State of Emergency In Southern California After Massive Oil Spill.

Oil Spill

A state of emergency has been declared in Southern California following one of the largest oil spills to hit the Santa Barbara coast in over 46 years.   The 21-inch-wide pipeline, the property of PAA.N (Plains All American Pipeline), burst for reasons unknown on Tuesday morning, and oil began to flow steadily into the Pacific via Refugio State Beach.   The pipe was running at a rate of about 84,000 gallons an hour when it broke, and it is estimated that about 400,000 litres may have spilled from it.   Two oil slicks, stretching nine miles, formed along the coast, and Californian Governor Gerry Brown declared the state of emergency on Wednesday to \”quickly mobilize all available resources.\”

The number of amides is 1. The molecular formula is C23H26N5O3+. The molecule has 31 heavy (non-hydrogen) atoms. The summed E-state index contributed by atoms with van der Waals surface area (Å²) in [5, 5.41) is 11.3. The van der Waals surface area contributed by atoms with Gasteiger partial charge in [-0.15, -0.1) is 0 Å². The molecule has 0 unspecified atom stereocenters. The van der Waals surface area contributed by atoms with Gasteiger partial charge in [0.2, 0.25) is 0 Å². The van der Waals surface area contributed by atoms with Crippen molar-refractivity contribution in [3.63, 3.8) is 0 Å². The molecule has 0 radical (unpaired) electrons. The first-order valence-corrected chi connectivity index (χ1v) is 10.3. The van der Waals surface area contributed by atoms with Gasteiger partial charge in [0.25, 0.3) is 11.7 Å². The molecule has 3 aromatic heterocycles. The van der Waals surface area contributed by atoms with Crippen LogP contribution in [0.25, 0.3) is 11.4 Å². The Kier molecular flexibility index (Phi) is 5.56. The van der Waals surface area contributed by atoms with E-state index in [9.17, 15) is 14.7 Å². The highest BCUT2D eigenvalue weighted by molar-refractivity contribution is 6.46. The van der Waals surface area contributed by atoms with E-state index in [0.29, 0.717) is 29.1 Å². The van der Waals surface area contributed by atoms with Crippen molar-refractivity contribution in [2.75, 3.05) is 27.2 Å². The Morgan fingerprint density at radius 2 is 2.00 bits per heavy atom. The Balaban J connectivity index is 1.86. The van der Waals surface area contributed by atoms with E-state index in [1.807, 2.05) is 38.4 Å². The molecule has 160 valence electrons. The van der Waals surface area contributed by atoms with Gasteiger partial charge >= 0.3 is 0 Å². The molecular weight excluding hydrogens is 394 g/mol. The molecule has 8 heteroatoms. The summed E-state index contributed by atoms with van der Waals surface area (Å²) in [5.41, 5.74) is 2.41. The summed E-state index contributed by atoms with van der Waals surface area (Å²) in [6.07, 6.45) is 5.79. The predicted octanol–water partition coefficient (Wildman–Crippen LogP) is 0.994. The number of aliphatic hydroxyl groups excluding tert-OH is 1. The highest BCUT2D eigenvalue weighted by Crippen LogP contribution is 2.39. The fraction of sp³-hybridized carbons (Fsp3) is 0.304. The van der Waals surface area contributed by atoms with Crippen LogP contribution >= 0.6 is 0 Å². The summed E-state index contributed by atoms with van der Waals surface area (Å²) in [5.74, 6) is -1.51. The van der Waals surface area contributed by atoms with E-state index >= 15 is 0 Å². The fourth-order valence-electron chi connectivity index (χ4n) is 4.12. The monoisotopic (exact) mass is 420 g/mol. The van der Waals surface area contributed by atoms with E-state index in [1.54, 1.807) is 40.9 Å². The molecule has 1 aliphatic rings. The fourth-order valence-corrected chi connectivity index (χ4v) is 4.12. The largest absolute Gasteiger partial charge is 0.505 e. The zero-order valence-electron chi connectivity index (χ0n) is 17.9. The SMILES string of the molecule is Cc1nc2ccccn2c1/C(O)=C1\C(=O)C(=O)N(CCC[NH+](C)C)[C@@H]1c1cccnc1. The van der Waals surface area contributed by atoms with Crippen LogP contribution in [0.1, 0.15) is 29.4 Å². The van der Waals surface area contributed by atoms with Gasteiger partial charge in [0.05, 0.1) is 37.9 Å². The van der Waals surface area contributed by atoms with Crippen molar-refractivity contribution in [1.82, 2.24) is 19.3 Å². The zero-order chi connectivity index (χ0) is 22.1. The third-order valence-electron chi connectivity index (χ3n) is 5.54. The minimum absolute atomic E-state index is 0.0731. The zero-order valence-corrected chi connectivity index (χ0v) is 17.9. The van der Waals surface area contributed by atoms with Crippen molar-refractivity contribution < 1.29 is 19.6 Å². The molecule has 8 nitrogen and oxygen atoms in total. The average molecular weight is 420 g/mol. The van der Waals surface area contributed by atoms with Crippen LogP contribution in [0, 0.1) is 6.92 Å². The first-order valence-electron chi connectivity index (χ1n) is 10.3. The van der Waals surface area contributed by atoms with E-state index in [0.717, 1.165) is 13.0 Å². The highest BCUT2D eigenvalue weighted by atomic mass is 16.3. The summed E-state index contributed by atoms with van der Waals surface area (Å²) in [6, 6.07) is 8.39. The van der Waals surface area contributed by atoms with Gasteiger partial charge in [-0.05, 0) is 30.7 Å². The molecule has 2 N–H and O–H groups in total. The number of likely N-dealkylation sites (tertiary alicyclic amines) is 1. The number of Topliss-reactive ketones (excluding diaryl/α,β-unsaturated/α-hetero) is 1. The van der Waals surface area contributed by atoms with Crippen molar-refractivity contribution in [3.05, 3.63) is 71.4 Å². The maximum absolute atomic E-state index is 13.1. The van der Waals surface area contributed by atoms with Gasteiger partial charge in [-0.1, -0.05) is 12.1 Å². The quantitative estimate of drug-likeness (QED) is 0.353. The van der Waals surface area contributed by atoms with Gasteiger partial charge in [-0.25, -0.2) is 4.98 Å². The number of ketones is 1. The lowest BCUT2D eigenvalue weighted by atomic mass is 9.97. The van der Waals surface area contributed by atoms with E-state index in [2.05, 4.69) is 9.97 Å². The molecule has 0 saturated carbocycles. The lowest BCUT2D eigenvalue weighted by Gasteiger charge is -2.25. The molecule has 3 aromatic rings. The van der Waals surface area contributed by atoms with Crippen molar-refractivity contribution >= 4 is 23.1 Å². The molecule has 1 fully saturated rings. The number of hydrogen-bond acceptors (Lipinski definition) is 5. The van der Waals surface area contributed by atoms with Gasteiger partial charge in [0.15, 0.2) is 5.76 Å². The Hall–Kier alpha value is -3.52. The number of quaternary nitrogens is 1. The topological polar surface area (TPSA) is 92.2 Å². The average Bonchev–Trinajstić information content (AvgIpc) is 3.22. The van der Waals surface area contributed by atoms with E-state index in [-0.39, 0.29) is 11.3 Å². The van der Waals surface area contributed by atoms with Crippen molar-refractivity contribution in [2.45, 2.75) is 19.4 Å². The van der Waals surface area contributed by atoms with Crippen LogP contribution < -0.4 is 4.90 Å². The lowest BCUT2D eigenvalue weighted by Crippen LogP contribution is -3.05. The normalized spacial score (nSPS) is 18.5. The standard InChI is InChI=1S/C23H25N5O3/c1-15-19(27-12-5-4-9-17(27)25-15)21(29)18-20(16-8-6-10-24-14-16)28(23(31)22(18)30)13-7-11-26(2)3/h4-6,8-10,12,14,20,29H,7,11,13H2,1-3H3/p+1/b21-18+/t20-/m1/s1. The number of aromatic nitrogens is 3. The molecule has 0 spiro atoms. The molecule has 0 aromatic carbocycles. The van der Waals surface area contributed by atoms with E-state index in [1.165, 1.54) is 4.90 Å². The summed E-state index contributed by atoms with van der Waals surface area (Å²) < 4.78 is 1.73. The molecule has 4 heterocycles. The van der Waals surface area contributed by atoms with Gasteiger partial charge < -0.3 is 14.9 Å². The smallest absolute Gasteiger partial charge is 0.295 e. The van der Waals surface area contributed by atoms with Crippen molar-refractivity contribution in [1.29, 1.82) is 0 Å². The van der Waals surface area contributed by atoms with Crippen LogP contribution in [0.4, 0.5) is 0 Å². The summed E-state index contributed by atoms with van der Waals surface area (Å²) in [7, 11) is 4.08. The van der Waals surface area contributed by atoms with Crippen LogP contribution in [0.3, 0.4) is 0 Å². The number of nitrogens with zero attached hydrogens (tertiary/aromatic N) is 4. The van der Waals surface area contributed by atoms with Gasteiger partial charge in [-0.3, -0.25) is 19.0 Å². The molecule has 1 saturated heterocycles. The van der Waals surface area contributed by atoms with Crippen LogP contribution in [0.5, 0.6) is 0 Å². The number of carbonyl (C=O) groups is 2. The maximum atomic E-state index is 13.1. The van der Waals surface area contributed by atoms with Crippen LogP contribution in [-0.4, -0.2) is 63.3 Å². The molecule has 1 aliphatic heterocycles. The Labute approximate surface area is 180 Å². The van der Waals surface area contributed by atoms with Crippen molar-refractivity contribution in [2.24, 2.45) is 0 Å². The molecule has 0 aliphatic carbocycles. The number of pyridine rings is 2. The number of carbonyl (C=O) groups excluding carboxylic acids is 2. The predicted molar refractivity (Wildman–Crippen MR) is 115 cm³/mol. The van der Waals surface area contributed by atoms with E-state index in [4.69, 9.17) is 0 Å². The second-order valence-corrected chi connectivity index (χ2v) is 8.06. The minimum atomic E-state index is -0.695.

Emergency cleanup  crews fanned across Refugio Beach to clean up after the spill which Janet Wolfe, chairwoman of the Santa Barbara Board of Supervisors,  called \” a disaster\” and \”worst-nightmare\” scenario.   Environmentalists have been particularly concerned as the spill occurred at the edge of a national marine sanctuary which is home to 25 mammal species and 60 species of sea bird.  The oil spill is believed to the largest on the Californian coast since  the 1969 California oil spill, a disaster which killed an estimated 3,500 sea birds, as well as dolphins, seals, and sea lions.  Public outrage over the incident galvanized environmental legislation that continues to form the legal and regulatory framework for the U.S. oil industry to this day.


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